Survey: Renewal of US-Cuban Relations Receives Broad Support
This article originally appeared on TeleSUR | Thursday, 13 August 2015 | Click here for original article
Most U.S. and Latin American citizens want the U.S. government to put an end to the blockade on the island.
As U.S. Secretary of State John Kerry is about to inaugurate the historical reopening of the U.S. embassy in Havana, Cuba, people surveyed in five Latin American countries and in the United States overwhemingly approve the normalisation of the relations between the two nations.
Nearly three-quarters of U.S. citizens surveyed, 73 percent, said they supported the U.S. renewing ties with Cuba, the Pew Research Center found, and as much as the 77 percent supported the move in the five Latin American countries surveyed (Argentina, Brazil, Chile, Mexico and Venezuela).
Similar rates also wants the U.S. government to put an end to the blockade on the island, which was implemented over half a century ago and caused severe damages to the Cuban people: 72 percent in the United States and 76 percent in Latin America.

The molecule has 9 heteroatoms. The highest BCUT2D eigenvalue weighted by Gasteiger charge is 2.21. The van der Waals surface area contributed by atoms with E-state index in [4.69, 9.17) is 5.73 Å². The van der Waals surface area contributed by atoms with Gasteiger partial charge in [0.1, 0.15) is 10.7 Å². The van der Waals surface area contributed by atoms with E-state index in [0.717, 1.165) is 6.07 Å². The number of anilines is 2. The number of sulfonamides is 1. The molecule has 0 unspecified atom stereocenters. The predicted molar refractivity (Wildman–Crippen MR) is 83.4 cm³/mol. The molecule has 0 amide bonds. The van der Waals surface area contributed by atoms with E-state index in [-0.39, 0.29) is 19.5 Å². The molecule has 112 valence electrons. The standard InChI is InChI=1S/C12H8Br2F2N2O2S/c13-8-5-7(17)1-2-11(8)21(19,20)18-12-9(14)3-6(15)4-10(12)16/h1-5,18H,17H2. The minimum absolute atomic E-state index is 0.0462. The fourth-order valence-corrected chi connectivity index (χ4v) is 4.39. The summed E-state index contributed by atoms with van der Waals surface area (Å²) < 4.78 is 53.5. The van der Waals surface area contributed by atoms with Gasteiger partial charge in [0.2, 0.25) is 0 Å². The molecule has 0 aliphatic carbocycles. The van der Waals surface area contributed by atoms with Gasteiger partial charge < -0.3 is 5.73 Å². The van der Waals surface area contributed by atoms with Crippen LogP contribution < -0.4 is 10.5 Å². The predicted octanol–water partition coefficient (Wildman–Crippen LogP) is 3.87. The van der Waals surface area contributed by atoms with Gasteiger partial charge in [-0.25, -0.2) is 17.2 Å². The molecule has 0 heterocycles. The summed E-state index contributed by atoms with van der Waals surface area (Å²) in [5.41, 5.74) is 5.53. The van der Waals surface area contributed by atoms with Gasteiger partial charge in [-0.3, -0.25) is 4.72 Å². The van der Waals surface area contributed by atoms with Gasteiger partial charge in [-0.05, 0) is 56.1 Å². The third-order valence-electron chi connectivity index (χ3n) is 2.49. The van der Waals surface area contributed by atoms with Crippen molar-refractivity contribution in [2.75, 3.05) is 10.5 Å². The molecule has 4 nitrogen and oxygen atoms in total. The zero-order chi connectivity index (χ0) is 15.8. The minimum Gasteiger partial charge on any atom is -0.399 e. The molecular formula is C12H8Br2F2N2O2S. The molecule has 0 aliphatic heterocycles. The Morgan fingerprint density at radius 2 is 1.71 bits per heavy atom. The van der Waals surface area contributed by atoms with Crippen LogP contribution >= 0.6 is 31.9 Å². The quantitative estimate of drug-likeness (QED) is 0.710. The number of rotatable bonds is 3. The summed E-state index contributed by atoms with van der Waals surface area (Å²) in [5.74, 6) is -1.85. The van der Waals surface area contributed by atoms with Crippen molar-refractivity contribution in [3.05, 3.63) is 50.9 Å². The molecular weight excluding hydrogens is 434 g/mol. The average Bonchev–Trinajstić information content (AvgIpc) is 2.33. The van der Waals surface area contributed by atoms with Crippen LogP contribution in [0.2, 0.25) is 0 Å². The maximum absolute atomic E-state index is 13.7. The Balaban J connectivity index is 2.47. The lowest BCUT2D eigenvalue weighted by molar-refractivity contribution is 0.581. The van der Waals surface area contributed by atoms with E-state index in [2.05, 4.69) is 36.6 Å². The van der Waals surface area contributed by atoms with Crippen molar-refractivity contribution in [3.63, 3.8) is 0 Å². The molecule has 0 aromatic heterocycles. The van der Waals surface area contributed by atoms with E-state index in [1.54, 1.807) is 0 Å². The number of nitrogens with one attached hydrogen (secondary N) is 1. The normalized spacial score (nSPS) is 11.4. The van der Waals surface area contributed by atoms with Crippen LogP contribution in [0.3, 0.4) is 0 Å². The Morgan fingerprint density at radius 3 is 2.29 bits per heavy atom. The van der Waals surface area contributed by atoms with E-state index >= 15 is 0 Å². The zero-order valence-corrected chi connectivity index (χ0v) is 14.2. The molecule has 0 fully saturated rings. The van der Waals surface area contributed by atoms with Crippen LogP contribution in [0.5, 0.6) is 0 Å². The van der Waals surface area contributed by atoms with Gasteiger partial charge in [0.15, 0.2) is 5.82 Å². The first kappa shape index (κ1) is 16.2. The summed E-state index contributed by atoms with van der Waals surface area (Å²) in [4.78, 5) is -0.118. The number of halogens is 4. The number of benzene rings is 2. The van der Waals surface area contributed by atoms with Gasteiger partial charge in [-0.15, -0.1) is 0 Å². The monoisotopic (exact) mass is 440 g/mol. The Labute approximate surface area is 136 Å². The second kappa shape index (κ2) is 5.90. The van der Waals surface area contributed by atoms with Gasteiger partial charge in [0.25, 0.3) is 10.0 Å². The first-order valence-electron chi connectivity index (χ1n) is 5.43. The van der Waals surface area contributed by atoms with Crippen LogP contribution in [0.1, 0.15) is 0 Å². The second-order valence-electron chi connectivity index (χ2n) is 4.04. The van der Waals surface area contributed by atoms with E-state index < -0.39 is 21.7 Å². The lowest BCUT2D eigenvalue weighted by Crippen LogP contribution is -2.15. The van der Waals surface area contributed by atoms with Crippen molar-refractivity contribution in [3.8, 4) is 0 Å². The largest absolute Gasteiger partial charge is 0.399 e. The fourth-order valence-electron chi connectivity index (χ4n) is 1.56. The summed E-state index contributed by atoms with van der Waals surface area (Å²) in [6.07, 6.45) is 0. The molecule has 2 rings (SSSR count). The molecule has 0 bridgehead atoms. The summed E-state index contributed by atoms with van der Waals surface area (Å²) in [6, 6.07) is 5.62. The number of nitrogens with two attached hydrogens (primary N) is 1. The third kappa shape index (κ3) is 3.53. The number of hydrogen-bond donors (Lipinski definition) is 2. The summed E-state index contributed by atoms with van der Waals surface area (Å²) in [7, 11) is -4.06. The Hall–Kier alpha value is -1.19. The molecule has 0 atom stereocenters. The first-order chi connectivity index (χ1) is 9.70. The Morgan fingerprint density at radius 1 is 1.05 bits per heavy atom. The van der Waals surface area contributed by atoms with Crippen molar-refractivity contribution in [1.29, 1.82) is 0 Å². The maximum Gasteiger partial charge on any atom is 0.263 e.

According to a recent report issued by the United Nations’ Economic Commission for Latin America and the Caribbean, Cuba lost out on US$117 billion between 1960 and 2014 due to the U.S. economic blockade on the country.
Cuba and the United States formally resumed ties after 54 years and the Cuban flag was raised over the Caribbean island's embassy in Washington.
The end of an icy era in relations between Washington and Havana has been applauded by the world, but there are complex issues to resolve in order to reach full normalization, as the blockade still in force since 1962 while the territory of Guantanamo has not been returned since 1903 when it was rented without a contract completion date.